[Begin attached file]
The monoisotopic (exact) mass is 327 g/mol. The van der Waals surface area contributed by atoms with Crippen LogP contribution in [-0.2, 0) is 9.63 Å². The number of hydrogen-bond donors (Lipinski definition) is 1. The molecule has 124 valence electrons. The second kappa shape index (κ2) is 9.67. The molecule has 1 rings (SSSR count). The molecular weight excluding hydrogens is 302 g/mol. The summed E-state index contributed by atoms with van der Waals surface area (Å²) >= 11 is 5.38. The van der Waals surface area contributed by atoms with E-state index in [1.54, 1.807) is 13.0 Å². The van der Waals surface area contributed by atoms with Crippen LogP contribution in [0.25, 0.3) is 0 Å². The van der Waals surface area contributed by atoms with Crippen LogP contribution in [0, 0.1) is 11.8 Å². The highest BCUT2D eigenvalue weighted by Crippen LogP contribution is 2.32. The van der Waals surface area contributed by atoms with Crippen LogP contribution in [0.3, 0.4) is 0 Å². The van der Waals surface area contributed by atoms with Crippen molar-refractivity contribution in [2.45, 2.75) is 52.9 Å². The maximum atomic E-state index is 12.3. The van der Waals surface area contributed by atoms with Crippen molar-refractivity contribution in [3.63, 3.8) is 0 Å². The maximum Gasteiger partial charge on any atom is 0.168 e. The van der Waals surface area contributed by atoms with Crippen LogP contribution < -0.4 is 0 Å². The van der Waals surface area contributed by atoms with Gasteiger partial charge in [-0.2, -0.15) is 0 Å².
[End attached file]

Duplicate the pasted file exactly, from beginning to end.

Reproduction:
The monoisotopic (exact) mass is 327 g/mol. The van der Waals surface area contributed by atoms with Crippen LogP contribution in [-0.2, 0) is 9.63 Å². The number of hydrogen-bond donors (Lipinski definition) is 1. The molecule has 124 valence electrons. The second kappa shape index (κ2) is 9.67. The molecule has 1 rings (SSSR count). The molecular weight excluding hydrogens is 302 g/mol. The summed E-state index contributed by atoms with van der Waals surface area (Å²) >= 11 is 5.38. The van der Waals surface area contributed by atoms with E-state index in [1.54, 1.807) is 13.0 Å². The van der Waals surface area contributed by atoms with Crippen LogP contribution in [0.25, 0.3) is 0 Å². The van der Waals surface area contributed by atoms with Crippen LogP contribution in [0, 0.1) is 11.8 Å². The highest BCUT2D eigenvalue weighted by Crippen LogP contribution is 2.32. The van der Waals surface area contributed by atoms with Crippen LogP contribution in [0.3, 0.4) is 0 Å². The van der Waals surface area contributed by atoms with Crippen molar-refractivity contribution in [2.45, 2.75) is 52.9 Å². The maximum atomic E-state index is 12.3. The van der Waals surface area contributed by atoms with Crippen molar-refractivity contribution in [3.63, 3.8) is 0 Å². The maximum Gasteiger partial charge on any atom is 0.168 e. The van der Waals surface area contributed by atoms with Crippen LogP contribution < -0.4 is 0 Å². The van der Waals surface area contributed by atoms with Gasteiger partial charge in [-0.2, -0.15) is 0 Å².